Chapter thirty-eight. [As we are still adhering, in principle, to the “Fifty Easy Pieces” framework] The Triplets of 42nd Street.
“Well as my sistuh intimated,” applied Butter,”we were more than a little in debt to Doctor Billy the K. And as Doctor Billy the K was being hassled by bill collectors from everbody and their separated Siamese twins, from the shoemaker to the baker and the candyman and the insurance agent [the daily word requirement during NaNoWriMo encourages a variety of word padding strategies, one of the most potent of these being The List] , he was desperate for cash.”
“Yeah, and what better assets–” at which Cheese shook her money maker, a miniature aluminum crank-turned press that, not unlike an elongated penny machine, turned nickels into the state quarter of the great state of Wyoming,”than owers?” She batted her eye lasciviously at the black patches of the interstate that rumbled by in the evening sky.
“And we had medical bills to pay! I can’t tell you how hard it is for separated Siamese triplet dames to get medical insurance! Forget dental!” Crackers indicated by speaking those words in the language they all spoke and understood in common to varying degrees of comprehension.
“Mhyea, mmuh meemus is mmhed mhup!” muttered Butter. [As I have not been listening to the speech of muffled Ventriloquist dummies on a regular basis this month, it took me a moment to figure out what Butter is saying here: “Yeah, my teefus is messed up!”]
“So the three of us – we was Billy the K’s featured hoo-ers!” salted Crackers.
“But how come I never seen yer other sistuhs before ta-night?” Morty asked by raising his voice questionignly, indicating the desire for an answer to his stated inquiry.
“They always woiked the Lower East Side when you and I went to the movies.” clarified Cracker.
“Oh,” was the mildly comprehending reply of Morty.
“Anyhow, we were the vent triplets, and we were famous from here to Bangkok!” bragged Cheese.
“There wasn’t nuthin’ we couldn’t do with a bottle a’ linseed oil,” boasted Butter. [The linseed oil bit was suggested by V.]
“From the back alley to the Plaza Hotel to Buckingham Nicks Palace, we plied our trade wherever it needed to be plied!” reminisced Crackers.
“You could tell our satisfied customers by the glowing reviews they gave to us. ‘I’m satisfied!’ said one custumuh in particular, as his satisfaction was guaranteed and met by our services of linseed oil and post-linseed polishing.”
“Boy I knew my way with a chamois!” boasted Butter.” Why I remember one time this mark left wid a big shiny smile on his mug.”
“Umm, so how did youse all get outta the business? And why are you all on this bus?” wondered Morty out loud, and many others on the bus silently.
“Funny that you’d ask! That’s an innarestin’ story behind it,” observed Butter, accurately.”It all started when Cheese and me were makin’ the rounds of the bodegas in Alphabet City – you know they need their Cheese and Butter in that part of the town. And then one day …”
Chapter thirty-nine. Cheese and Butter in Alphabet Bodega City. Premiere: that part of town.
“Cheese and Buttah. Getcher Cheese and Buttah fah sale!” sashayed the sisters on the corner of Avenue A and 4th Street. [my brother’s old neighborhood] “Get it while it’s fresh, boys!”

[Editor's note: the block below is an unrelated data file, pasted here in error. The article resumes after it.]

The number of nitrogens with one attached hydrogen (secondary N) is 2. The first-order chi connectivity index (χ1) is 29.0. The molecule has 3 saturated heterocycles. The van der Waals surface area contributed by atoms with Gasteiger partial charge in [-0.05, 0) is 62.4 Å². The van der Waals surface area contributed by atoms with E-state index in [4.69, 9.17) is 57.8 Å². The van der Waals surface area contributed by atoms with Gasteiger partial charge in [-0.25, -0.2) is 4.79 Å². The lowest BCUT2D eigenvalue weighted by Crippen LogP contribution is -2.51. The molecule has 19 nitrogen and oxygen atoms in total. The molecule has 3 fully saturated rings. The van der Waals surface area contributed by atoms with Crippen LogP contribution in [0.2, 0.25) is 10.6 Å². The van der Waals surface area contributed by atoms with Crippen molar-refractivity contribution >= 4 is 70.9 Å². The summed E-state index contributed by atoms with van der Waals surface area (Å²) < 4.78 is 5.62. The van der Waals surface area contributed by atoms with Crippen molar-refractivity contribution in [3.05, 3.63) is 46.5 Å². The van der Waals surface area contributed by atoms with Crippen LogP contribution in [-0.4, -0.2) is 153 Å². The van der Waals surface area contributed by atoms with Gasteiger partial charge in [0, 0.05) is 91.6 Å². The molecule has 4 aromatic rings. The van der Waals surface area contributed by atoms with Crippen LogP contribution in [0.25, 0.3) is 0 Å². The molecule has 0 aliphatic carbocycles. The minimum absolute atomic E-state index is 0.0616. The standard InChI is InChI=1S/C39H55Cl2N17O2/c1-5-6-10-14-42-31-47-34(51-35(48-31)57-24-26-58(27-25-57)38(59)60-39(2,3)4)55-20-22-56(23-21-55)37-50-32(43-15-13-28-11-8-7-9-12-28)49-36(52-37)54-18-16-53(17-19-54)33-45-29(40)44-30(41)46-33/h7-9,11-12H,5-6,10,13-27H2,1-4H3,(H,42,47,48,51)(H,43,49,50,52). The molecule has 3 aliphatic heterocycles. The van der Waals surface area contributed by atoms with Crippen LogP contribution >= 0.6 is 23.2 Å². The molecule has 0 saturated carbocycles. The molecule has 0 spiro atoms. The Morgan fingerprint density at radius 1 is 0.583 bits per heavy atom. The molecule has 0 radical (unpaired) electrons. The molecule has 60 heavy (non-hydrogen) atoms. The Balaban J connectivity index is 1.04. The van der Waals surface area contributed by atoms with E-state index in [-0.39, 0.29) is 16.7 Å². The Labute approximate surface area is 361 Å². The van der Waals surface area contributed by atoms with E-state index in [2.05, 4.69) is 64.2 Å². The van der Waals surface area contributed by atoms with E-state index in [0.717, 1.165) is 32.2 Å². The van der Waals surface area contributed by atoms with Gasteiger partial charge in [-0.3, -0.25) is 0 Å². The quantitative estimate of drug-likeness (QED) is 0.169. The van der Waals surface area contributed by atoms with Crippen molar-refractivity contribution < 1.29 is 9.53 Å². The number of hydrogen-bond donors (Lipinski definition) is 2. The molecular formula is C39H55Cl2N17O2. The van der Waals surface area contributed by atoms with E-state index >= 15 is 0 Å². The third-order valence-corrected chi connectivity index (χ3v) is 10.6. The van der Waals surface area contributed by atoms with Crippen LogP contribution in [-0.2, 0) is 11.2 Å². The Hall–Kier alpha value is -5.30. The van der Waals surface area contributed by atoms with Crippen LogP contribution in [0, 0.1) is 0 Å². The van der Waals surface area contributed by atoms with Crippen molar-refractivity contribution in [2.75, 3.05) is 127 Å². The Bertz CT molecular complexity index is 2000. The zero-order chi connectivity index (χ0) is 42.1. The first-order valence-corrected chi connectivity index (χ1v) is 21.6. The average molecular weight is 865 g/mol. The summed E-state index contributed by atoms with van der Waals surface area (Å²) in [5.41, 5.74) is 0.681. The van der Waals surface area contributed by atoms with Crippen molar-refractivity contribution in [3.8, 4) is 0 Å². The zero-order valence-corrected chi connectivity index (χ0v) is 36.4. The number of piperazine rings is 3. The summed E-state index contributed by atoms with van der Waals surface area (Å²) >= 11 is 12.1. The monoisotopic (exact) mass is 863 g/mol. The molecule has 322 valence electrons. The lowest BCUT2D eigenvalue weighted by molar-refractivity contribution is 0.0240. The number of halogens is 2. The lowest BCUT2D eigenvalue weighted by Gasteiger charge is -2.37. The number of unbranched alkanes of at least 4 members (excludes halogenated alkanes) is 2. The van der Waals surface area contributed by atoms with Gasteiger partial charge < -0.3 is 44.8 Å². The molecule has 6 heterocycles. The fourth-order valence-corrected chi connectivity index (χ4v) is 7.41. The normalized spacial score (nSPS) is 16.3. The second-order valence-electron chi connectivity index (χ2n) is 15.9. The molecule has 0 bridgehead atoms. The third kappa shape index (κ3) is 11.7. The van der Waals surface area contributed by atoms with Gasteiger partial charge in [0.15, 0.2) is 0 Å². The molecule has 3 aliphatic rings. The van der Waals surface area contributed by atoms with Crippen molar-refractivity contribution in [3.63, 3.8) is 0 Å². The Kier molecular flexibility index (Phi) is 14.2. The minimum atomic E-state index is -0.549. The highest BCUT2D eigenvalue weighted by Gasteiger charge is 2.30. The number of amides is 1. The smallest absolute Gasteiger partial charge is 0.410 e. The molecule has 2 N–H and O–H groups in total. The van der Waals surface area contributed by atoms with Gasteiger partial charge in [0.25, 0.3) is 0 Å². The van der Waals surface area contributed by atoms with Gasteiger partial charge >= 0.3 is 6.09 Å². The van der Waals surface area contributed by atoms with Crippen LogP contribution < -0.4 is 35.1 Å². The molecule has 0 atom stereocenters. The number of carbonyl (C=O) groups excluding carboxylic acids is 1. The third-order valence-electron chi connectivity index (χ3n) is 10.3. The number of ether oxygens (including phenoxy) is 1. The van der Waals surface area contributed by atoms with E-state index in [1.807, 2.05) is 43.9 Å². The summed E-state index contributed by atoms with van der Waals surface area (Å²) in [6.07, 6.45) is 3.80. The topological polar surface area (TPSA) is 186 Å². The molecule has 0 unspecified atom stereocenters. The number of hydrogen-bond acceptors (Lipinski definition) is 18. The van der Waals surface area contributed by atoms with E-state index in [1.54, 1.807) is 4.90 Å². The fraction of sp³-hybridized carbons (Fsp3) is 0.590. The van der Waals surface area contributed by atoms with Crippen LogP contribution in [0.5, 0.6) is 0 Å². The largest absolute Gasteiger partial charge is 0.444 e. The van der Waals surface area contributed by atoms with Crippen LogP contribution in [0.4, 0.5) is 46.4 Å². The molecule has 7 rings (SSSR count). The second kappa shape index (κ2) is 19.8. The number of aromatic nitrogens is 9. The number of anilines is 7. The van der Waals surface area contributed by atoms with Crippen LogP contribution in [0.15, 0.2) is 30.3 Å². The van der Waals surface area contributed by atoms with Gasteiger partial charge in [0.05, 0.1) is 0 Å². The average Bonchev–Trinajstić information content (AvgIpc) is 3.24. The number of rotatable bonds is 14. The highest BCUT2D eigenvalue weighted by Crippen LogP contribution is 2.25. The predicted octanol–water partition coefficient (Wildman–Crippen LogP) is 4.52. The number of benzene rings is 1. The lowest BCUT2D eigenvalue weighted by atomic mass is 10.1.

“Linseed oil! Linseed oil rubs! Getcher rejuvenating linseed oil rubs right here!” It was a familiar voice.
“Crackers, whaddre you doin’ on this beat? I tawt you were runnin’ ’round uptown wid da high class types.”
“I got dis mark whose a habder, a habber, a han – a tailor, and he’s richer than Rockyfeller! Why I bet we could roll him fer somethin’ in the excess of many dollars of money.”
“Since when were you such a shyster? I thought you were the good twin, Crackers?” emoted a concerned Morty.
“Just wait a minnit, will ya?” Crackers carefully laid out her plan. “Ya see it’s like this …” she leaned in to whisper and huddle inaudibly with her sisters, who mumbled incomprehensibly to each other in make believe conspiratiorial tones. “We’ll do what?” protested Butter, for no apparent reason, being that complete sentences nor barely even a dipthong was pronounced. “Why do I always get the short stick?” lamented Cheese, ditto.
Chapter forty. A Tunbridge born every minute. Premiere: New York, 1986
One fine sunday morning all dressed in finery and such, the triplets rounded the corner of 25th street to the Antiques Garage Flea Market in Chelsea, a known hangout for one haberdasher named Archibald Tunbridge. And like clockwork, he was there, his Filipino houseboy Pedro in tow, at 8:00 am sharp Sunday morning, fresh from morning mass. Crackers, Cheese, and Butter awaited their turns inside.
“Good morning Estelle [this happens to be the name of an antiques dealer at whose picture booth I have thrown many ducats],” Tunbridge greeted one of his regular dealers. “What do you have for me today?”
“Well Gee Archie,” Estelle smelled a mark when she smelled one [there’s evidence in my basement], as she was smelling one at the present time of this scene, shortly after 8:00 am of a Sunday afternoon in Chelsea. (Her booth was near the entrance.) “Have I got a piece for you!” Aware of Tunbridge’s expertise in the ventriliquilar arts, the savvy dealer spied a most unusual specimen that practically gave her a wooden lapdance in the form of a doll that she found in her pick-up truck that morning.